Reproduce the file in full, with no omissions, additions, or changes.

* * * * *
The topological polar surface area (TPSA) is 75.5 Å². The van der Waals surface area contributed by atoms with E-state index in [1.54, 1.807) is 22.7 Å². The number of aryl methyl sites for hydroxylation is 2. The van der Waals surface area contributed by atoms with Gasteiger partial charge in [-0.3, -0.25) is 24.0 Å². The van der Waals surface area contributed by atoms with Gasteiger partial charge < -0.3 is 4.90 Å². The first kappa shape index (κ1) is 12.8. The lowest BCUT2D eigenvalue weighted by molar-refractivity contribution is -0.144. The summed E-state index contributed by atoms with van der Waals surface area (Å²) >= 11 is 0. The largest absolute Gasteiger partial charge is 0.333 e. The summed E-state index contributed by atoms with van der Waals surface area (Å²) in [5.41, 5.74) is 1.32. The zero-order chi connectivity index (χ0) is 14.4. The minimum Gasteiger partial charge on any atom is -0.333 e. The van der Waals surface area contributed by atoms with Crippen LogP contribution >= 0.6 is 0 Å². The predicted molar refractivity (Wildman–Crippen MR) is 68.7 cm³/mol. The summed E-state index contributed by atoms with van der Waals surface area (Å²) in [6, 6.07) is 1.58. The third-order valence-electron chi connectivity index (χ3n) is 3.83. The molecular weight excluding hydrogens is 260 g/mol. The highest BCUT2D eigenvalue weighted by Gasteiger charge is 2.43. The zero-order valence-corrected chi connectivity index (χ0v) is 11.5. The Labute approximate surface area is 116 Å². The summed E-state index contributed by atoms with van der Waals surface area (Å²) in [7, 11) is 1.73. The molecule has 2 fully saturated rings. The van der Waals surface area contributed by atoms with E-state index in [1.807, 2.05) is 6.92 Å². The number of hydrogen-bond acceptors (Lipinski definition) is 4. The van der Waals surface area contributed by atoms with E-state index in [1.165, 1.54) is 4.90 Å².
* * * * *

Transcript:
The topological polar surface area (TPSA) is 75.5 Å². The van der Waals surface area contributed by atoms with E-state index in [1.54, 1.807) is 22.7 Å². The number of aryl methyl sites for hydroxylation is 2. The van der Waals surface area contributed by atoms with Gasteiger partial charge in [-0.3, -0.25) is 24.0 Å². The van der Waals surface area contributed by atoms with Gasteiger partial charge < -0.3 is 4.90 Å². The first kappa shape index (κ1) is 12.8. The lowest BCUT2D eigenvalue weighted by molar-refractivity contribution is -0.144. The summed E-state index contributed by atoms with van der Waals surface area (Å²) >= 11 is 0. The largest absolute Gasteiger partial charge is 0.333 e. The summed E-state index contributed by atoms with van der Waals surface area (Å²) in [5.41, 5.74) is 1.32. The zero-order chi connectivity index (χ0) is 14.4. The minimum Gasteiger partial charge on any atom is -0.333 e. The van der Waals surface area contributed by atoms with Crippen LogP contribution >= 0.6 is 0 Å². The predicted molar refractivity (Wildman–Crippen MR) is 68.7 cm³/mol. The summed E-state index contributed by atoms with van der Waals surface area (Å²) in [6, 6.07) is 1.58. The third-order valence-electron chi connectivity index (χ3n) is 3.83. The molecular weight excluding hydrogens is 260 g/mol. The highest BCUT2D eigenvalue weighted by Gasteiger charge is 2.43. The zero-order valence-corrected chi connectivity index (χ0v) is 11.5. The Labute approximate surface area is 116 Å². The summed E-state index contributed by atoms with van der Waals surface area (Å²) in [7, 11) is 1.73. The molecule has 2 fully saturated rings. The van der Waals surface area contributed by atoms with E-state index in [1.807, 2.05) is 6.92 Å². The number of hydrogen-bond acceptors (Lipinski definition) is 4. The van der Waals surface area contributed by atoms with E-state index in [1.165, 1.54) is 4.90 Å².